There have been waves of interest in women as participants and influencers in the tech industry, especially as panelists and speakers at conferences. The arguments run the gamut, some arguing that there simply aren’t as many women in tech as there are men, some claiming that conference coordinators should aim to have an equal amount of male and female speakers and panelists.
I’m wondering why this is even a debate. First, let us consider a few facts.
-Girls represented just 17 percent of Advanced Placement computer science (CS) exam-takers in 2008; that’s the lowest female representation of any AP exam.
-In 2008 women earned only 18 percent of all CS degrees. Back in 1985, women earned 37 percent of CS degrees.
-Women hold more than half of all professional occupations in the U.S. but fewer than 24 percent of all computing-related occupations.
-Only 16 percent of Fortune 500 technology companies have women corporate officers.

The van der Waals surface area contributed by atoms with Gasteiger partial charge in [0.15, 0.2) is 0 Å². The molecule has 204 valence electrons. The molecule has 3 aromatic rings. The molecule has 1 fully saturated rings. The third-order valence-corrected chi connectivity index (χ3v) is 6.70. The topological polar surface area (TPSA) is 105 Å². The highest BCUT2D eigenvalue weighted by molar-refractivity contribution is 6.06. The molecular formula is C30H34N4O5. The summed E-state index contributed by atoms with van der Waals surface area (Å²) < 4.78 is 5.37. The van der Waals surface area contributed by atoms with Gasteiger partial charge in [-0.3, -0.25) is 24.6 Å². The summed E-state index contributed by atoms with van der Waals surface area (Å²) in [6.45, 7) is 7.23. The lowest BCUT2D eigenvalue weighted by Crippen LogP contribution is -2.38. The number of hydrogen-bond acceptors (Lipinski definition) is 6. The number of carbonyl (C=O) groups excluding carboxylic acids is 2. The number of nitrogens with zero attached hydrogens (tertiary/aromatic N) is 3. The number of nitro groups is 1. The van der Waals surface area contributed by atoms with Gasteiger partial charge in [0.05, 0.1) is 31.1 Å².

-A study on U.S. technology patenting reveals that patents created by mixed-gender teams are the most highly cited (an indicator of their innovation and usefulness); yet women were involved in only 9 percent of U.S. tech patents.
Obviously, there are fewer women in the tech industry than there are men. By the numbers, it seems that about 1/5th of the tech industry is female, the other 4/5’s being male. Thus, it’s true: the pool of female talent to pull from is significantly lower than the men’s techy talent pool. If speakers and panelists are the top in the field (let’s just say they’re the top 5th percentile of the industry), it’s reasonable to think that just about 1/5th of that group will be women.
Long story short, it’s slim pickin’s as far as qualified female speakers and panelists are concerned. However, that’s not to say that the female tech base isn’t an incredibly qualified group of women.
My personal thought is that the people who speak should be chosen based on their merits. Cast gender aside and pick the person who is best for the job. Of course I believe you can go half and half, getting the top women and men, without compromising quality. However, I really wish we were beyond this point, expecting that people will make the exception and cut someone else of quality out of the picture just to “level the playing field.”
If we were really to level the playing field, skill, experience and understanding would override any gender biases.
What are your thoughts?